From the architect:

Mamre Anglican School is a low fee paying private school in a lower socio-economic area of western Sydney.

At the beginning of the design process, the school was growing in numbers and provided education up to year 10. The aim of the project was to build a purpose-designed seniors’ study centre for year 11 and 12. 2015 would be the first year the school would have a year 11, and 2016 [the first time it would have] a year 12. 

[An] expansion of the school [provided] additional educational facilities for the area (i.e. the school can now be classified as one [that provides] education from Kindergarten to [HSC-level] for those within the community).


This provides security for parents of the community, [who now know] that their children have the benefit of belonging to one school and one campus for all of the their secondary education. [This gives] children the opportunity to grow friendships and for their parents to grow friendships with other parents.

Parents of the school had the opportunity to come to a presentation and question-and-answer forum regarding the school’s planned new seniors’ study centre. In addition, local newspapers ran articles about the project with pictures of perspectives of the proposal.


What are the sustainability features?

The building contains operable glass at various heights and directions to maximize cross-ventilation, low-e glass is used, water-saving taps and toilets, compact fluorescents and LED lighting.


What was the brief?

[To create] a new seniors’ study centre for years 11 and 12, two specialist lab rooms, two classrooms, three smaller classrooms, staff room and an open learning area. The building needed to be flexible in terms of room sizes and function. Operable walls allow the space [to be transformed] into an open room large enough [to accommodate] HSC exams and school performances.


How is the project unique?

“In public buildings, the rooms are by nature expansive and to some extent inter-related, thus permitting all manner of spatial patterning and invasions of privacy by one room on its neighbouring areas. Often these invasions are not merely permissible but positively advantageous,” said architect Robyn Boyd.

[These] positively advantageous invasions of privacy [were] formulated as a strategy of unstable and stable spaces. The unstable [spaces had] an overall theme of flexibility, where boundaries were flexible, transparent or invisible.


Flexibility was of particular importance, given the sheer number of subjects on offer at HSC level and the fact that in small schools this results in many small classes. In addition, the advent of digital technologies has broken down the boundaries of the traditional four-walled classroom.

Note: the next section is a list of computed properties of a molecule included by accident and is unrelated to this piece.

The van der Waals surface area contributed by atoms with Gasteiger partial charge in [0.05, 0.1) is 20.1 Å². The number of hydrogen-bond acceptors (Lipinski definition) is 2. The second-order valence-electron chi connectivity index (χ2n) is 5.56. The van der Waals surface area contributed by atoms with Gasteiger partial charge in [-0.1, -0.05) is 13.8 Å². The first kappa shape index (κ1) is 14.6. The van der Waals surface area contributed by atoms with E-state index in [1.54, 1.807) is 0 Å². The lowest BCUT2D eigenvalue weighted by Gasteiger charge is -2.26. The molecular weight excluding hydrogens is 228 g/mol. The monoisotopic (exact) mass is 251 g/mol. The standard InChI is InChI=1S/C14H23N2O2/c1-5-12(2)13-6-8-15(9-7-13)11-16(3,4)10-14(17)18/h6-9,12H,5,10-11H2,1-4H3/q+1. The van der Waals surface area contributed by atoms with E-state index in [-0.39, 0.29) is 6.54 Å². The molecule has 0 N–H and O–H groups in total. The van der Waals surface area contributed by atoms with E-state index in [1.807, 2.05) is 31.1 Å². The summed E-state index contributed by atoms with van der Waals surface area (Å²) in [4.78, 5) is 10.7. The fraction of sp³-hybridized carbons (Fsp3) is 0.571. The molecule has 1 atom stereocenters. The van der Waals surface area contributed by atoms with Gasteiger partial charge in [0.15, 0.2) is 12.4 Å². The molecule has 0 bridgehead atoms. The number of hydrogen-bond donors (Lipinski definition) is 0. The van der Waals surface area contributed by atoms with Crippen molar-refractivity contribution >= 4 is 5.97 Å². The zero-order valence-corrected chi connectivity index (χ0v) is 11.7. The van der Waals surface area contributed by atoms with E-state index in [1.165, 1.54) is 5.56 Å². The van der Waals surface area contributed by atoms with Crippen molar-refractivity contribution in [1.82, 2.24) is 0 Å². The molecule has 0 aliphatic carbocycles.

The rooms of the senior study centre needed to be able to be divided easily with curtains or operable walls. In addition, small meeting areas can double as classrooms, and in-built furniture in the form of niches act as small private study groups.

A central learning space is flanked by classrooms. This central learning space is designed in the manner of an open reading area in a library. It is a communal space for students. This is well-suited to the system that contains free periods for study. The central learning space provides students with Wi-Fi, seating, niches within built seating, a kitchenette and a circular meeting room. This room is flanked by operable doors that allow for classrooms to open into this space, [creating] one large open area. This area can be used for school functions [and] school assemblies. [It] is designed to be large enough and within the guidelines of an examination room for HSC exams.


What building methods were used?

The structure [consists of] a series of 40-metre-long steel trusses, supported by a 8-metre by 10-metre grid. This allows all walls – [both] internal and external – to be non-load-bearing and removable, thus ensuring maximum flexibility into the future.

Materials were chosen based on their textural appeal, their low impact on the environment, thermal performance, durability, and ability to age gracefully. They were [also] different to the existing brick building of the rest of the school. 

A high degree of contrast in colour and texture [was] considered essential in [order to establish] a fun, vibrant, happy learning environment.


What were the key challenges?

This project presented the school [with] an opportunity to [create] a new identity for [itself]. A bold, adventurous, dynamic and very flexible building [highlights] not only a growing school, but also one that is attuned to new digital technologies that effect the way learning occurs.

Located at the entry to the school, the building is presented immediately. It is placed at a 90-degree [angle] to the existing administration building to form an outdoor courtyard. A large covered verandah and steps provide a new entry and identity; an inviting public address. This verandah / portico becomes a meeting place for the school.